4. David Stevens says:

    LOVE this — I’ve been working both the mines (eg, a 9-to-5) and the entrepreneurial open spaces off the clock. I’m LOVE the ‘net and have been developing revenue-generating sites like http://adjunctprofessoronline.com and the newly launched http://showyouknowit.com. I break out in a grin just thinking about new ways to tweak keywords!

    Keep up the good work. Your site is a real hit of nitrous for us entrepreneurs!

    David Stevens

  5. Nate Moller says:

    @Timmy@Marketing Tools
    Amen to that one Timmy. Although “Freelance” can sound appealing, most of the time “freelancers” get caught with too much “free time” because they don’t manage their time very well.

    QUESTION: What have been your best strategies for creating and sticking to a consistent routine?

  6. Nate Moller says:

    @Mark @Restaurant Marketing
    Just reading the word “wage” or “salary” makes me cringe now. I think both those words are synonyms with “slavery” 🙂

    Getting stuck in a job you hate is what a high percentage of my “salaried” friends are doing right now and I feel bad for them and wished I would have seen the light quite a bit earlier.

    Thanks for your comment Mark. I’d love to talk with you more about what you’ve found to be the best things about being self-employed.

  7. Pam Sheraton says:

    I believe that the biggest challenge as a self employed person is time management-you get the impression that you now have a lot of free time at hand, which to some extent is true but if you want to be successful you need to learn how to share your time between work and family. In the initial working days, you may find that you have to dedicate more time to your work rather than family, but in the end it all pays and worth the sacrifice.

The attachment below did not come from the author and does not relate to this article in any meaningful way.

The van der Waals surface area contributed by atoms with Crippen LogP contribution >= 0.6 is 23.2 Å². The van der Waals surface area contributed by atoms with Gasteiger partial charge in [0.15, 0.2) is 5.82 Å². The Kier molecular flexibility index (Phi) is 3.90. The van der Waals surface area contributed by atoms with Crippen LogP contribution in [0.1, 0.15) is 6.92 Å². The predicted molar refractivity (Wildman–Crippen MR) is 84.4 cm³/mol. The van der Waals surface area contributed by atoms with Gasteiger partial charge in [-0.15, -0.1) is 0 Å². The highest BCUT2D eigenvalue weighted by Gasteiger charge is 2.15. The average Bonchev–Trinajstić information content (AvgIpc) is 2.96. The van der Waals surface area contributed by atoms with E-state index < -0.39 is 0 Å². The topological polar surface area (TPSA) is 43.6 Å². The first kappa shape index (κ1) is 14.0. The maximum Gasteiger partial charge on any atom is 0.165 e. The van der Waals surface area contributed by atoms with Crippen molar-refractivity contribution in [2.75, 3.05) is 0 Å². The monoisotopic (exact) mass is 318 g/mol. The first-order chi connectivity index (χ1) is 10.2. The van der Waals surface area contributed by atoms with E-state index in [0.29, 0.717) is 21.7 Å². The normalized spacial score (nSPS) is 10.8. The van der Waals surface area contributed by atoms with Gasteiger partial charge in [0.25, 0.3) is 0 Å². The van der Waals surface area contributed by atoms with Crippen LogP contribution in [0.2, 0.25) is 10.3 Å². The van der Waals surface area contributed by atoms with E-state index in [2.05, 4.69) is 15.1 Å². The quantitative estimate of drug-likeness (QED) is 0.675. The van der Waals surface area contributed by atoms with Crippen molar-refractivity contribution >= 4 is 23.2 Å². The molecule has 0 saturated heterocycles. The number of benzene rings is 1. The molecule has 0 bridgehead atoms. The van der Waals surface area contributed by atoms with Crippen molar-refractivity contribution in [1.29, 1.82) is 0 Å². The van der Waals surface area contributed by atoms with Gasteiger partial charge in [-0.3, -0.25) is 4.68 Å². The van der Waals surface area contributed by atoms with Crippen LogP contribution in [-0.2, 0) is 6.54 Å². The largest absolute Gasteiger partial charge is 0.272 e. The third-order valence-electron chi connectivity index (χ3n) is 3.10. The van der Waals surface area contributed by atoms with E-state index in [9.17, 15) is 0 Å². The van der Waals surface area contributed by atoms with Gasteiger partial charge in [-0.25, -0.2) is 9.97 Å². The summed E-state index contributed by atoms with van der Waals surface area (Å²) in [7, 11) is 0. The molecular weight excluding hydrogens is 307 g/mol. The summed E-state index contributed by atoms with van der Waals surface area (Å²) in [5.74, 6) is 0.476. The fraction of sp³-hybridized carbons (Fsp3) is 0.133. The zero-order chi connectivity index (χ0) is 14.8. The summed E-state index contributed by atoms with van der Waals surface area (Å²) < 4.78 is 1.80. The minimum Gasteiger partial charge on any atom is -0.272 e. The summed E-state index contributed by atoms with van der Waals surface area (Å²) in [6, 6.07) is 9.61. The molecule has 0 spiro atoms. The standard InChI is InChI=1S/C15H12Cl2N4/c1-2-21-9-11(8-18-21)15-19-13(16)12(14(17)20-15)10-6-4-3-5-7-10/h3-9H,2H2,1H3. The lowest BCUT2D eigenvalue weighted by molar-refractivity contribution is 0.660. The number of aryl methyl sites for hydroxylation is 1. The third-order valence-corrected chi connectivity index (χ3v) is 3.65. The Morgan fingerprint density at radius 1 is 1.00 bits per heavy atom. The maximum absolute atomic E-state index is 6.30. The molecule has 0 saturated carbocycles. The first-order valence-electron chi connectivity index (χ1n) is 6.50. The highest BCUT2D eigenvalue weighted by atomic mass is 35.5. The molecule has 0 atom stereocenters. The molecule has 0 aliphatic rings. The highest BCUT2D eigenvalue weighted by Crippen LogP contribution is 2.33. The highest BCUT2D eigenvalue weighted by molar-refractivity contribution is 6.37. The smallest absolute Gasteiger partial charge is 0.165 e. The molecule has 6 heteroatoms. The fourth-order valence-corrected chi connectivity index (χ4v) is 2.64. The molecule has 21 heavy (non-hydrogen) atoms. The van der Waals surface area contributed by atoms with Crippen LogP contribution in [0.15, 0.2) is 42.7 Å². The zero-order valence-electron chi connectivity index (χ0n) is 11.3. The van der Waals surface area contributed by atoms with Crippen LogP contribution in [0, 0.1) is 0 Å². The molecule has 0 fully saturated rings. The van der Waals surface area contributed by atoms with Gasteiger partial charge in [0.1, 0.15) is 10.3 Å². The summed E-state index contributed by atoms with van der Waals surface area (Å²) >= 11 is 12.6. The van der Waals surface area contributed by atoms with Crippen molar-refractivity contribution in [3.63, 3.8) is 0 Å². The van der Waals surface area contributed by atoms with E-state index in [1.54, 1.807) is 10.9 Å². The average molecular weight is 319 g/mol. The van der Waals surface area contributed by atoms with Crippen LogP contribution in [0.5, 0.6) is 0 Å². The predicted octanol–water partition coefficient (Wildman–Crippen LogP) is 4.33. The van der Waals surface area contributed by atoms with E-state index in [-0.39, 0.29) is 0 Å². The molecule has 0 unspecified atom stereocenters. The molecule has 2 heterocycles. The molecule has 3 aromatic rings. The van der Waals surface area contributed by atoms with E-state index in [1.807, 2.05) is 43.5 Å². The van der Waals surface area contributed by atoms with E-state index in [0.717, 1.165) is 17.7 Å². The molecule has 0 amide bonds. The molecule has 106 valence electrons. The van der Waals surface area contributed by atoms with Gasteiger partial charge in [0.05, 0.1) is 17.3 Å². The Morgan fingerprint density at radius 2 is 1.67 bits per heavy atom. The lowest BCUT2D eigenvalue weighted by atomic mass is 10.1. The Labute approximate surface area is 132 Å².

8. Steve says:

    I believe only those who have the courage to take risks and want to have an “extra” mile from whatever do should be engaged in self employment and its only these people to grow and prosper..

  9. Steve says:

    Another point is that a servant will always be a servant no matter how high post he is running on in the company…. but businessmen are the ultimate kings

  10. Nate says:

    @Pam Sheraton
    Great point Pam. I feel that same challenge. I’m home so I should be playing with my kids, right? WRONG (sort of)! Sure, I can take a few extra minutes to eat breakfast with the family or maybe even go out for my “lunch break” to kick the soccer ball around with my 6 year old; however, when I’m working I must be focused and committed or I’ll waste a lot of time.

    Thanks for the comment!

  11. Nate says:

    Thanks for the comments Steve! I couldn’t agree more. I think back to my recent job and look at a couple of the guys who are “high up” in the company. Those guys don’t really have “JOB SECURITY”, instead they are forced to kiss the A@# of their boss in order to stay afloat. They are the “servant to the ultimate king”.

    Another guy I know there who WAS at the top of the food chain had a disagreement with the “ultimate king” and low and behold, a few months later he was demoted, making over half what he made before and working late nights 5 days a week.

    Self-employment definitely isn’t for everyone, but if you are committed and set goals and have people that can help you stay accountable, self-employment is the most secure and rewarding career their is!

    Thanks again for your comments and insight!